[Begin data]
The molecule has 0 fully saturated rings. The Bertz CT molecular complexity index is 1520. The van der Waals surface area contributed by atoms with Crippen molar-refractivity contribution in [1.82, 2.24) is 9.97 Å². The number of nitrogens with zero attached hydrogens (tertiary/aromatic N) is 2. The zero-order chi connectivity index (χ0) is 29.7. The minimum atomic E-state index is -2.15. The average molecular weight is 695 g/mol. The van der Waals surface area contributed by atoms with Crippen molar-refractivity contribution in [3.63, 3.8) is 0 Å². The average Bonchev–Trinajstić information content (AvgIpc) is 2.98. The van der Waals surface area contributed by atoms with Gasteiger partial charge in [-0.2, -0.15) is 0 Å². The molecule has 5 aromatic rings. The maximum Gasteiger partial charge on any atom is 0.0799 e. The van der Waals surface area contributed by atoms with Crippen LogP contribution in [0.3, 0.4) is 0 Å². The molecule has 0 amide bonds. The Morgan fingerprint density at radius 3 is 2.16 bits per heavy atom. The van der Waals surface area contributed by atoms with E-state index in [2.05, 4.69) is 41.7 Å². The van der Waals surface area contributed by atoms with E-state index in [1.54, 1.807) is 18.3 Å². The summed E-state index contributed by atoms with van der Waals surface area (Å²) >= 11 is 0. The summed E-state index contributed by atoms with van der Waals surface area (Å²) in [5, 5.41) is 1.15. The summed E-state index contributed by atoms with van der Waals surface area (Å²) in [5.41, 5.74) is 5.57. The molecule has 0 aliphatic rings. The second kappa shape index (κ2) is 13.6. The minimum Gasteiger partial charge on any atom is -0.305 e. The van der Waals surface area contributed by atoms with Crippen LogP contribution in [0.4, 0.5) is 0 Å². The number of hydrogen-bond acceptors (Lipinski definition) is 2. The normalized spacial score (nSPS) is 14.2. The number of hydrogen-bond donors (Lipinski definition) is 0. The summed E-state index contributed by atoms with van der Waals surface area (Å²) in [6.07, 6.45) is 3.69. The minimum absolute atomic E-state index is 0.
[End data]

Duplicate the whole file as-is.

The molecule has 0 fully saturated rings. The Bertz CT molecular complexity index is 1520. The van der Waals surface area contributed by atoms with Crippen molar-refractivity contribution in [1.82, 2.24) is 9.97 Å². The number of nitrogens with zero attached hydrogens (tertiary/aromatic N) is 2. The zero-order chi connectivity index (χ0) is 29.7. The minimum atomic E-state index is -2.15. The average molecular weight is 695 g/mol. The van der Waals surface area contributed by atoms with Crippen molar-refractivity contribution in [3.63, 3.8) is 0 Å². The average Bonchev–Trinajstić information content (AvgIpc) is 2.98. The van der Waals surface area contributed by atoms with Gasteiger partial charge in [-0.2, -0.15) is 0 Å². The molecule has 5 aromatic rings. The maximum Gasteiger partial charge on any atom is 0.0799 e. The van der Waals surface area contributed by atoms with Crippen LogP contribution in [0.3, 0.4) is 0 Å². The molecule has 0 amide bonds. The Morgan fingerprint density at radius 3 is 2.16 bits per heavy atom. The van der Waals surface area contributed by atoms with E-state index in [2.05, 4.69) is 41.7 Å². The van der Waals surface area contributed by atoms with E-state index in [1.54, 1.807) is 18.3 Å². The summed E-state index contributed by atoms with van der Waals surface area (Å²) >= 11 is 0. The summed E-state index contributed by atoms with van der Waals surface area (Å²) in [5, 5.41) is 1.15. The summed E-state index contributed by atoms with van der Waals surface area (Å²) in [5.41, 5.74) is 5.57. The molecule has 0 aliphatic rings. The second kappa shape index (κ2) is 13.6. The minimum Gasteiger partial charge on any atom is -0.305 e. The van der Waals surface area contributed by atoms with Crippen LogP contribution in [0.4, 0.5) is 0 Å². The number of hydrogen-bond acceptors (Lipinski definition) is 2. The normalized spacial score (nSPS) is 14.2. The number of hydrogen-bond donors (Lipinski definition) is 0. The summed E-state index contributed by atoms with van der Waals surface area (Å²) in [6.07, 6.45) is 3.69. The minimum absolute atomic E-state index is 0.